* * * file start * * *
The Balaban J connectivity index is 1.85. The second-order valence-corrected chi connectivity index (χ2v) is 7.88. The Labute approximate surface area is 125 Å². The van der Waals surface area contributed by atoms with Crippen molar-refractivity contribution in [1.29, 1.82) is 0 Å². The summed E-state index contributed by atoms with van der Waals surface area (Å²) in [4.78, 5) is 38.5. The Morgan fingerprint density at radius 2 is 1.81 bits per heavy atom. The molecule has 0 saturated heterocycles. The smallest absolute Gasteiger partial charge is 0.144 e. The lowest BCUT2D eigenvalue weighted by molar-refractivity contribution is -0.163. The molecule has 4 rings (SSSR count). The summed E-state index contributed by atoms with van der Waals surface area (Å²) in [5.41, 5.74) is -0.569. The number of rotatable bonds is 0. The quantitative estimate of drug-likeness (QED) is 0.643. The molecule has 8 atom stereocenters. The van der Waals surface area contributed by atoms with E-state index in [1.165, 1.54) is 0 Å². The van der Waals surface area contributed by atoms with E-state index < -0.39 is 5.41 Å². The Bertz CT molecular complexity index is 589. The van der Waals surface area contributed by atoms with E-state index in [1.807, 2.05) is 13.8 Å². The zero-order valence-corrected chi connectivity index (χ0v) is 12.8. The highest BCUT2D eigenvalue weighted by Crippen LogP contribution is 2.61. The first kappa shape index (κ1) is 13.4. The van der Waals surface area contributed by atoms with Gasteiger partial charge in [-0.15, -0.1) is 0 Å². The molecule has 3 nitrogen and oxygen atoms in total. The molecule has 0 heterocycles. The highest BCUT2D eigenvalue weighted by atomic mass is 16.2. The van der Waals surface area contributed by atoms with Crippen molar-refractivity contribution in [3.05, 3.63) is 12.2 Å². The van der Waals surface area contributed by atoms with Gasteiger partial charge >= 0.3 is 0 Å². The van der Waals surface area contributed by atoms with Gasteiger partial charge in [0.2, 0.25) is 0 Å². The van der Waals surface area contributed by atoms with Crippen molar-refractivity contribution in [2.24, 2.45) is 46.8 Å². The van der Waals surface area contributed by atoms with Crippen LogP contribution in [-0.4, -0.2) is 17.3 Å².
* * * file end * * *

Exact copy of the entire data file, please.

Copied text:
The Balaban J connectivity index is 1.85. The second-order valence-corrected chi connectivity index (χ2v) is 7.88. The Labute approximate surface area is 125 Å². The van der Waals surface area contributed by atoms with Crippen molar-refractivity contribution in [1.29, 1.82) is 0 Å². The summed E-state index contributed by atoms with van der Waals surface area (Å²) in [4.78, 5) is 38.5. The Morgan fingerprint density at radius 2 is 1.81 bits per heavy atom. The molecule has 0 saturated heterocycles. The smallest absolute Gasteiger partial charge is 0.144 e. The lowest BCUT2D eigenvalue weighted by molar-refractivity contribution is -0.163. The molecule has 4 rings (SSSR count). The summed E-state index contributed by atoms with van der Waals surface area (Å²) in [5.41, 5.74) is -0.569. The number of rotatable bonds is 0. The quantitative estimate of drug-likeness (QED) is 0.643. The molecule has 8 atom stereocenters. The van der Waals surface area contributed by atoms with E-state index in [1.165, 1.54) is 0 Å². The van der Waals surface area contributed by atoms with E-state index < -0.39 is 5.41 Å². The Bertz CT molecular complexity index is 589. The van der Waals surface area contributed by atoms with E-state index in [1.807, 2.05) is 13.8 Å². The zero-order valence-corrected chi connectivity index (χ0v) is 12.8. The highest BCUT2D eigenvalue weighted by Crippen LogP contribution is 2.61. The first kappa shape index (κ1) is 13.4. The van der Waals surface area contributed by atoms with Gasteiger partial charge in [-0.15, -0.1) is 0 Å². The molecule has 3 nitrogen and oxygen atoms in total. The molecule has 0 heterocycles. The highest BCUT2D eigenvalue weighted by atomic mass is 16.2. The van der Waals surface area contributed by atoms with Crippen molar-refractivity contribution in [3.05, 3.63) is 12.2 Å². The van der Waals surface area contributed by atoms with Gasteiger partial charge >= 0.3 is 0 Å². The van der Waals surface area contributed by atoms with Gasteiger partial charge in [0.2, 0.25) is 0 Å². The van der Waals surface area contributed by atoms with Crippen molar-refractivity contribution in [2.24, 2.45) is 46.8 Å². The van der Waals surface area contributed by atoms with Crippen LogP contribution in [-0.4, -0.2) is 17.3 Å².